As the excitement and euphoria of college graduation slowly starts to fade and reality starts to encroach, many newly minted college graduates are finding themselves returning home to live with their parents. Whether you are staying with your parents while attending graduate school or searching for a job, this situation can help you get some financial security before you set out on your own. However, living with parents after college can also bring its own headaches, hassles, and stresses. To help you negotiate potential landmines, here are four tips to keep in mind.
Discuss Ground Rules and Guidelines: When moving back home after college, it can be easy for you and your parents to have differing sets of expectations. While your parents might assume that the rules from your high school days still apply, you might still be in college mode, where you come and go as you please and keep your room as neat (or messy) as you like. These opposing views can cause tension and resentment to build, which makes for a less than ideal living situation. To keep this from happening, sit down with your parents and come to an agreement regarding the rules and expectations you both need to adhere to while you are living with them.
Your discussion about rules and expectations is a perfect time to talk about ways you might contribute to the household.
Contribute: At first, this tip might seem counterintuitive since you are probably living at home because you are trying to save money. However, this is a very important step, since it can help establish your identity as an adult, and it assures your parents that you are not taking their hospitality for granted. Your discussion about rules and expectations is a perfect time to talk about ways you might contribute to the household. If money is very tight or if your parents are reluctant to have you pay them rent, you might offer to contribute by doing certain chores, such as doing the dishes after dinner, mowing the lawn or chauffeuring your younger siblings to their activities several days a week.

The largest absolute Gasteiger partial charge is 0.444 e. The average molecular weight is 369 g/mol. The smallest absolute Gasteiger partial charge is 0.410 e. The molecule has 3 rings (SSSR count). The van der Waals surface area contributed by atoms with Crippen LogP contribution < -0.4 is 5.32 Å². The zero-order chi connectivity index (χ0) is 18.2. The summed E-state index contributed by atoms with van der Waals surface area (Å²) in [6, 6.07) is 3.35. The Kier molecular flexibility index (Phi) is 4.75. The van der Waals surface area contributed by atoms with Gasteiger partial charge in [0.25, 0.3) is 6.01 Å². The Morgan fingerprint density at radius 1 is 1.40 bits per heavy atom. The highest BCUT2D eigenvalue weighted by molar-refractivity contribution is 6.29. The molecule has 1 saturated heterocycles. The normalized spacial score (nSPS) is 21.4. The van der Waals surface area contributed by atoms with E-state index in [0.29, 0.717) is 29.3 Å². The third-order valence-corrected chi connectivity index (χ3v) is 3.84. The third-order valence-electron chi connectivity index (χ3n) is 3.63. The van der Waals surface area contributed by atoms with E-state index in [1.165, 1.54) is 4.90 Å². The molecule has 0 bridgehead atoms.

Be Productive: Perhaps living at home makes you envision a never-ending weekend, where you get to stay up late, sleep in, and watch television while indulging in junk food. Although this is okay once in a while, doing this day after day is a sure way to drive your parents (and yourself) crazy. You will be a lot happier if you use your reprieve from the real world wisely by actively applying for jobs, studying, or learning new life skills. Angela, a recent Oberlin graduate who is spending the summer at home while job hunting, agrees: “I definitely advocate thinking of something you’d like to do–either for personal fulfillment or for career reasons–and pursuing that while you’re searching for a job. Even though you’re not working, you still feel productive and active. For me, that something has been learning how to become a better writer by reading books about writing and even pursuing forms of storytelling outside of printed media (such as listening to This American Life, or writing down notable things other people say). Doing these things has given me a sense of direction and purpose, without which I know I would be feeling stir-crazy.”
Additionally, consider doing some of your work outside of the house. A change in scenery as simple as going to the local coffee shop or library can make you more productive and encourage you to make the most of your time.
Set an End Date: As comforting as it can be to live at home, giving you and your parents a deadline can be very helpful. This establishes the expectation that this is a temporary arrangement rather than an interminable situation, which can be reassuring to everyone involved. Having a move-out date, even if it is tentative, can also motivate you to set and accomplish goals to help you meet this deadline and move on to another stage in life.